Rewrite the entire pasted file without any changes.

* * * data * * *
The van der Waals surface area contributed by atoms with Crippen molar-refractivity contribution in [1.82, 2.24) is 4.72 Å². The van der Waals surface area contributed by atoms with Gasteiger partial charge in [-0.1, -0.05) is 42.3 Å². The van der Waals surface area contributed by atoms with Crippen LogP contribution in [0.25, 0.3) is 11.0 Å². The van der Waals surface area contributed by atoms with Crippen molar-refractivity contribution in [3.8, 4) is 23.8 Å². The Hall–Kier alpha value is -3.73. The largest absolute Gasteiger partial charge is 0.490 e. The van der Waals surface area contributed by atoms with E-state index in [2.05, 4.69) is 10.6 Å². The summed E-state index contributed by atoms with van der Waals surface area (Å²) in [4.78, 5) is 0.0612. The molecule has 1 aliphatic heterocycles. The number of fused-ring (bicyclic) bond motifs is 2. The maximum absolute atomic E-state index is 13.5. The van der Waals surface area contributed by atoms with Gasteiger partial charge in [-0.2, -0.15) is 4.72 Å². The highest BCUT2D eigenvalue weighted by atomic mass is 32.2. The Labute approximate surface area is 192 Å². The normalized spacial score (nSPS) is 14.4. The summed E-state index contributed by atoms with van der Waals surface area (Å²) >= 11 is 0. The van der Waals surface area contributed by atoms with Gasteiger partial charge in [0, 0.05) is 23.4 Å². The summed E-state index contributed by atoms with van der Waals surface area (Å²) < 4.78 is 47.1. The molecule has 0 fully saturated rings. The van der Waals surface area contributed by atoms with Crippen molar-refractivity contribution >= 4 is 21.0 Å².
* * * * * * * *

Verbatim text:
The van der Waals surface area contributed by atoms with Crippen molar-refractivity contribution in [1.82, 2.24) is 4.72 Å². The van der Waals surface area contributed by atoms with Gasteiger partial charge in [-0.1, -0.05) is 42.3 Å². The van der Waals surface area contributed by atoms with Crippen LogP contribution in [0.25, 0.3) is 11.0 Å². The van der Waals surface area contributed by atoms with Crippen molar-refractivity contribution in [3.8, 4) is 23.8 Å². The Hall–Kier alpha value is -3.73. The largest absolute Gasteiger partial charge is 0.490 e. The van der Waals surface area contributed by atoms with E-state index in [2.05, 4.69) is 10.6 Å². The summed E-state index contributed by atoms with van der Waals surface area (Å²) in [4.78, 5) is 0.0612. The molecule has 1 aliphatic heterocycles. The number of fused-ring (bicyclic) bond motifs is 2. The maximum absolute atomic E-state index is 13.5. The van der Waals surface area contributed by atoms with Gasteiger partial charge in [-0.2, -0.15) is 4.72 Å². The highest BCUT2D eigenvalue weighted by atomic mass is 32.2. The Labute approximate surface area is 192 Å². The normalized spacial score (nSPS) is 14.4. The summed E-state index contributed by atoms with van der Waals surface area (Å²) >= 11 is 0. The van der Waals surface area contributed by atoms with Gasteiger partial charge in [0, 0.05) is 23.4 Å². The summed E-state index contributed by atoms with van der Waals surface area (Å²) < 4.78 is 47.1. The molecule has 0 fully saturated rings. The van der Waals surface area contributed by atoms with Crippen molar-refractivity contribution >= 4 is 21.0 Å².